I used both names in the title because he used both. Less talky, more rock – let’s kick things off with some live footage. This is going to make you very happy…
Right off the bat – what do we see? Lots of people jumping up and down, like a living carpet. Probably one of my absolute favorite things to see, especially from the stage (been a while to tell the truth, blues fans tend to swing dance…).
Huge bass tone. Hee-ow-jjjjjjj. Tim uses multiple amps & cabinets with varying degrees of distortion and grit, blends between them for different songs and sections. This is a nice way to start a gig though – full on throaty bass doom.
Accelerando at 0:51. Undeniable. Sounds great, the crowd go wild. In this era of digital editing, auto-tune & quantization isn’t it nice to hear a group varying tempo to musical effect? ABBA were also masters of this (I may be the first person to draw a legitimate parallel between those two acts but it is true!).
Space. Plenty of it. The guitar part is textural during the verses, the bass line has lots of breathing room, the drums and vocals carry it. The bass plays a nice, repetitive, hypnotic line that answers and compliments each vocal phrase during the verses. Listen closely at 3:46 to hear the only fill/variation – just one extra 16th note syncopation that helps the bounce into the last half of the last chorus. I hesitate to use the word genius but it is a really, really nice touch – the sort that only comes from having played the tune so many times, and trying so many different things that you finally settle on the simplest thing you can find.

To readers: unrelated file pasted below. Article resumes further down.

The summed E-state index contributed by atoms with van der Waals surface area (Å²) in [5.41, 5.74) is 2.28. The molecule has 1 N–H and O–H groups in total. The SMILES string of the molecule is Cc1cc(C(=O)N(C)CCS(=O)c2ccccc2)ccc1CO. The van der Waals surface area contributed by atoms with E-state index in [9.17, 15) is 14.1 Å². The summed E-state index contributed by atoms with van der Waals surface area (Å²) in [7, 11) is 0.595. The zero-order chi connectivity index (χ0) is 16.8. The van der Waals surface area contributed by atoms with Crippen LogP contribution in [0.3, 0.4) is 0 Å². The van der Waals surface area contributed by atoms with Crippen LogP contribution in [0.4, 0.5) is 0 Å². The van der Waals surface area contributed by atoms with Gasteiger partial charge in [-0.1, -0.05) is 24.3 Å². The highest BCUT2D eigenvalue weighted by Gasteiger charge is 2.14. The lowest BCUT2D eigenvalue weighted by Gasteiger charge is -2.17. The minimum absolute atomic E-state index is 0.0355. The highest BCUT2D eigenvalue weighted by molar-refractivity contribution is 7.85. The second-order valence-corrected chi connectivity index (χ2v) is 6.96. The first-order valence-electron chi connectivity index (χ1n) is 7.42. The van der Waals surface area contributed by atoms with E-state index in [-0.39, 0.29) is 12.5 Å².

This group did so much and as you can already see it’s pretty easy for me to wax lyrical about the music, let alone the politics. Because of that I’m going to (TRY TO!!) keep this to the first album only and just talk about the bass playing.
This image is taken from the cover of the first album. You pretty much have a clear idea of what you’re getting into I think. Learn more. Looking at the credits you can see Andy Wallace mixed and Bob Ludwig mastered, it’s an incredible sounding record. These are names that crop up again and again in the world of incredible sounding music. Here’s a couple of cuts that feature some distinctive bass lines.
TAKE THE POWER BACK ( “..Crank the music up..” )
Great slap bass riff in drop D. Simple and effective. Musicman Stingray with a tonne of compression (just like Flea).
On paper this bass-line would probably say …. E7 🙂 The riffs are crushing, the variations on the main chord idea are hip.. there’s a message, simply – it kills. The first top comment is “i’m 53 years old and this is still fucking awesome”.
Like Jane’s Addiction and the Red Hot Chili Peppers RATM wore everything were everybody could see it. It’s not even a matter of courage – looking back it just looks like groups of guys living their out beliefs & dreams. Where Rage is/was different is that it was all about politics, I don’t think there’s a single song that is not politically motivated and there’s certainly none about getting it on with pretty girls 😉 It’s tribal (just look at the crowds), it’s deep groove music packed with intensity and emotion.
While it took me a few weeks to learn everything from this record it’s really not technically or harmonically challenging for the most part. Lots of pentatonics, blues scales, chromatics, simple forms, easy keys (D, E and F# exclusively I think) – the challenge is in the sell, making every note count like it’s your last, the stage moves, the passion. Tim will come up again as part of Audioslave in about 5000 posts time (I’m moving chronologically through my bass related listening – talking about how each cat influenced me for the new readers) – their first record was also something pretty special.
I had the last 12″ white vinyl single in Redditch. It was EPIC 🙂 I had to sell it years later so I could eat 😦
Commitment. Passion. Pentatonics. Playing the strings really, really hard. These are the lessons I take from Timmy C.